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Genealogy of a Poinsett Family - page 56 / 84





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Cheyenne had been incorporated in 1867 when the Union Pacific RR selected the site as a division point; Wyoming was established as a territory in 1868 with Cheyenne as its capital. When the Vaughans moved there, Cheyenne was a modest-size village surrounded by a vast domain of wild country, sparsely populated by cattle and sheep ranchers. At the time of the 1880 census, taken 22 June, the family was residing at 465 20th St., which was on the northeast edge of Cheyenne (the house no longer stands and there is now no such address). In the household was John D., age 38, printer; wife Louisa S., 32; daughters Mamie S. (Mary St. Clair), 7, Nora S. (should be Eleanor Theresa), 5, Louisa R., 2; and son William T, 2 months. John D. appears not to have owned property in Cheyenne as he does not appear on the tax rolls for the years he was there. (Wyoming became a state in 1890, but the Vaughans had moved to CO 10 years earlier.)

John D. Vaughan and his family apparently moved to Breckenridge, CO, in the summer of 1880. As noted earlier (in the section on Thomas F. Poinsett), J. D. Vaughan filed a quit claim deed in Breckenridge in December of 1880. He started a newspaper (name unknown) in Breckenridge and then moved to Denver in 1883. “During the boom days of Creede he was associated with Cy Warman on the Creede Chronicle. At the same time they printed the Spar City Spark, one of the brightest little sheets ever published” (The Daily News, Denver,

3 Sep 1900).












Georgetown, CO.

The Vaughans last child, Rosina Francis (b 1887), was born in Denver. John D. was a printer for the Denver Republican newspaper 1883-85; in 1886-87 he worked as a printer for Collier and Cleveland; 1888 he was secretary to Governor Alva Adams (Democratic Governor of CO 1887-89, 1897-99 and briefly in 1905 following a disputed election); 1890-92 he was a clerk in the Sheriff's Office; 1894 he was a printer for Smith -Brooks Printing Co., 1895 a publisher; 1896 back at the Denver Republican; 1897-1900 clerk in the office of the City Clerk. When John David Vaughan died 2 Sep 1900 from cerebral hemorrhage the major newspapers of Denver carried eulogies. Those of the Daily News and Denver Republican included a sketched portrait showing John D. with a full handle-bar mustache and balding head. It is stated that he was one of the best known printers of the old school in the west. His acquaintances extended to every newspaper in the country. He was known to all the politicians in the state, as he was active as a member of the Democratic, Labor, National Silver and Republican parties. His service was conducted at his residence, 3930 Bert (now Vallejo), by the Grand Army of the Republic, with six pallbearers each from the Oddfellows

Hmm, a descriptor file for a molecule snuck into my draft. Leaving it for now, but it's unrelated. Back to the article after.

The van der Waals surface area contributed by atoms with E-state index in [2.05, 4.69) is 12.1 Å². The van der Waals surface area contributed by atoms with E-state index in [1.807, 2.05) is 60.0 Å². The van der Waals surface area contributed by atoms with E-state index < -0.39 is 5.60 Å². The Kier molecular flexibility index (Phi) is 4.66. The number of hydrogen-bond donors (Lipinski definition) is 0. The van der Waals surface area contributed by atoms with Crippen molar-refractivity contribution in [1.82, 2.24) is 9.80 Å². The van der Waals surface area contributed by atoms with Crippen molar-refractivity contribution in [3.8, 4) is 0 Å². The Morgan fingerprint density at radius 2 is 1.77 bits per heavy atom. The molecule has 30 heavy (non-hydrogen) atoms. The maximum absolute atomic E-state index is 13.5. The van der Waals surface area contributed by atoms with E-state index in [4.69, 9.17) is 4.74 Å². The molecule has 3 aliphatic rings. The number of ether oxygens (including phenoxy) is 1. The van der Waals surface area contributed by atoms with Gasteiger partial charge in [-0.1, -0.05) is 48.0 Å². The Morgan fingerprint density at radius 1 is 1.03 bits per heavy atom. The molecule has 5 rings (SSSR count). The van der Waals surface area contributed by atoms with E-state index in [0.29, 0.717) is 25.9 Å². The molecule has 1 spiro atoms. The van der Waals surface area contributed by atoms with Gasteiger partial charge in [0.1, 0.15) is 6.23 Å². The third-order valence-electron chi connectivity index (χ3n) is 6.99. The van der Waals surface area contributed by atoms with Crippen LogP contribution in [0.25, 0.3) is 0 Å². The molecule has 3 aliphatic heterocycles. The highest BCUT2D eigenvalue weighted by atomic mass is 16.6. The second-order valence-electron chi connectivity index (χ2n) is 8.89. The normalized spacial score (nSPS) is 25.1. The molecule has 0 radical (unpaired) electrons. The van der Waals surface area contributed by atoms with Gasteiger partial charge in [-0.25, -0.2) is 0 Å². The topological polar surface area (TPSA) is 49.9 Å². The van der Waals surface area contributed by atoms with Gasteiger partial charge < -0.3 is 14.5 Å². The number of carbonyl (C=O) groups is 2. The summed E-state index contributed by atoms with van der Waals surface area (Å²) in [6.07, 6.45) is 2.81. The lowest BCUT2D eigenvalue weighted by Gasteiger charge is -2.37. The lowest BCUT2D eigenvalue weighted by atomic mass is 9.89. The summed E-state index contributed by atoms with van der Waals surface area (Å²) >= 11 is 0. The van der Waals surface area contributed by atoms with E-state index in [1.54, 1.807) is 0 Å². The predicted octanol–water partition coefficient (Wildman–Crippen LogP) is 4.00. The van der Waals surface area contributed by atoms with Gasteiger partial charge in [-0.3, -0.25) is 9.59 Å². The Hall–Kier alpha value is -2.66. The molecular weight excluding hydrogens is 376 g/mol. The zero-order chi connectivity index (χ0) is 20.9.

(I.O.O.F.) and the Typographical Union No. Oddfellows. Mrs. Thomas O'Hara, one of his

49. Grave sisters from

rituals were conducted by the St. Louis attended the services.

Another of John's sisters Detroit, MI. John David

was Sister Mary Loretto, mother superior of the foundlings Vaughan was buried on 4 Sep 1900 in Riverside Cemetery,

home of Denver,

sect. 7, lot 6, blk. 28. His marker is one of several birth and death, which surround a large monument Union No. 49 (the union was organized in 1859 and have taken a deep interest in all labor movements.

small blocks, with names and years of erected by the Denver Typographical chartered 9 Jun 1860). He is stated to


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